Make Your Brain Sweat with Novel Challenges
Interested in narratives of remarkable people who confirm that it's never too late to blaze new trails? Journalist Bruce Frankel’s book What Should I Do with the Rest of My Life? is full of stories about those who find passion in lifelong learning, the creative arts and giving back. We asked Bruce a few questions:
Why did you write the book?
Facing unexpected challenges in my career and life in my mid-50s, I decided to write a book about ordinary people who achieved significantly in the second half of life to provide real, not faux, inspiration.
At about the same time, while helping my recently-laid off 84-year-old mother recover from heart surgery, I became fascinated by recent findings in neuroscience about the brain's plasticity into very old age. I took a leap and began researching people whose later life stories demonstrated the remarkable possibilities of reinventing ourselves and the benefits to our brains and lives.
What were the best personal results?
Writing the book and meeting the people whose stories I tell was a gift. They expanded my imagined lifeline for work and provided me with models of how to plow through adversity and find well-being in a life lived with engagement, passion, discipline, and a playful outlook.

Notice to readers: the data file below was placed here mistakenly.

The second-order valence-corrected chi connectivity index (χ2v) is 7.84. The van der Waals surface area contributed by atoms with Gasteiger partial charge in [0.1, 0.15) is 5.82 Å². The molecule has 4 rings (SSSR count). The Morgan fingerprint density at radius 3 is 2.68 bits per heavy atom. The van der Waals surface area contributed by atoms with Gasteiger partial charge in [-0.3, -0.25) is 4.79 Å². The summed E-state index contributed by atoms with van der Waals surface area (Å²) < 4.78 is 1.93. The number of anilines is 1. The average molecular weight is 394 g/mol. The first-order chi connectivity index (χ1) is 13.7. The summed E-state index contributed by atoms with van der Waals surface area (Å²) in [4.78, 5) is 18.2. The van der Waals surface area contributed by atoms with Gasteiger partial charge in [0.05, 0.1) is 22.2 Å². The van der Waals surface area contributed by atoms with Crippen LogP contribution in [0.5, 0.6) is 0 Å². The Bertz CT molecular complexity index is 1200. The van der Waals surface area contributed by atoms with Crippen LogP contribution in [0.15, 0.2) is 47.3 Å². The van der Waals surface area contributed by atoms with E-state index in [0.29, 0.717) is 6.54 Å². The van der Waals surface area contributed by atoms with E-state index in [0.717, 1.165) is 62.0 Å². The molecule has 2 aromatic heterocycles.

I learned the importance of diversifying my activities, rededicating myself to exercise and making my brain sweat with novel challenges. It helped me establish a new career, including public speaking, and to take risks less fearfully, like when I recently accepted my son's request to make a music video with him. Critically, those I interviewed taught me the importance of living life in sync with my own values and dreams. Most amazingly, completing the book, in itself, made me feel successful in ways I hadn't imagined.
In his other life, Bruce worked at People magazine and USA Today. He left full-time journalism, in his 50's, to study for an MFA in poetry.
Read more about What Should I Do with the Rest of My Life? and the award Bruce just received at his website. He also writes a blog about later life achievers, the brain and aging, and, occasionally, dance and poetry.
You may want to sign our email list to the left of this post, and receive a free monthly newsletter, Stepping Stones as well as download a complimentary ebook, Lessons Learned: Reaching For Your Goals.
And please visit our blog again on Wednesday, March 30, when we welcome Susan Swartz for a Virtual Book Tour. She'll be discussing her two books about women 50 and beyond, the women she calls Juicy Tomatoes.